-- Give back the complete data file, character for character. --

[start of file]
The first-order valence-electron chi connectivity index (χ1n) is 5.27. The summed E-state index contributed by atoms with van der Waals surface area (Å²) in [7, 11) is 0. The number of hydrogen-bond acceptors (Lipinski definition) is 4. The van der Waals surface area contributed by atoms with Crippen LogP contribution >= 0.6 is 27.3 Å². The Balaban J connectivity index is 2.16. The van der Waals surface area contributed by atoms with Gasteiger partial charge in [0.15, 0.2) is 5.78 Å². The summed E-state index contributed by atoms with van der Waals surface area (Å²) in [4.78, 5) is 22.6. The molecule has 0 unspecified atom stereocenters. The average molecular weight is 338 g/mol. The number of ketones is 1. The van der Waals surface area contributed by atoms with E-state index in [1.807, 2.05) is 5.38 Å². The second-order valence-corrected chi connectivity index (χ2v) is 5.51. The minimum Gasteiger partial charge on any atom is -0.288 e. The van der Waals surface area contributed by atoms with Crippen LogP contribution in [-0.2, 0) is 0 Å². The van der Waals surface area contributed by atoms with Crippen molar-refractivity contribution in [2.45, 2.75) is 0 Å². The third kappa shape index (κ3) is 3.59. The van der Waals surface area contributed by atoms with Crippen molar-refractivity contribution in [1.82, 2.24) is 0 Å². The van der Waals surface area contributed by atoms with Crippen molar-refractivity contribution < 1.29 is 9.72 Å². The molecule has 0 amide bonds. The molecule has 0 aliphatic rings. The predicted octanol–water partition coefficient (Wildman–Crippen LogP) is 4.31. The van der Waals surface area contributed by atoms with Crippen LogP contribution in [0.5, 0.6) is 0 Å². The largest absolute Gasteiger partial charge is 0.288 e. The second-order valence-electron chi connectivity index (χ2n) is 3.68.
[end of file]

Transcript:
The first-order valence-electron chi connectivity index (χ1n) is 5.27. The summed E-state index contributed by atoms with van der Waals surface area (Å²) in [7, 11) is 0. The number of hydrogen-bond acceptors (Lipinski definition) is 4. The van der Waals surface area contributed by atoms with Crippen LogP contribution >= 0.6 is 27.3 Å². The Balaban J connectivity index is 2.16. The van der Waals surface area contributed by atoms with Gasteiger partial charge in [0.15, 0.2) is 5.78 Å². The summed E-state index contributed by atoms with van der Waals surface area (Å²) in [4.78, 5) is 22.6. The molecule has 0 unspecified atom stereocenters. The average molecular weight is 338 g/mol. The number of ketones is 1. The van der Waals surface area contributed by atoms with E-state index in [1.807, 2.05) is 5.38 Å². The second-order valence-corrected chi connectivity index (χ2v) is 5.51. The minimum Gasteiger partial charge on any atom is -0.288 e. The van der Waals surface area contributed by atoms with Crippen LogP contribution in [-0.2, 0) is 0 Å². The van der Waals surface area contributed by atoms with Crippen molar-refractivity contribution in [2.45, 2.75) is 0 Å². The third kappa shape index (κ3) is 3.59. The van der Waals surface area contributed by atoms with Crippen molar-refractivity contribution in [1.82, 2.24) is 0 Å². The van der Waals surface area contributed by atoms with Crippen molar-refractivity contribution < 1.29 is 9.72 Å². The molecule has 0 amide bonds. The molecule has 0 aliphatic rings. The predicted octanol–water partition coefficient (Wildman–Crippen LogP) is 4.31. The van der Waals surface area contributed by atoms with Crippen LogP contribution in [0.5, 0.6) is 0 Å². The largest absolute Gasteiger partial charge is 0.288 e. The second-order valence-electron chi connectivity index (χ2n) is 3.68.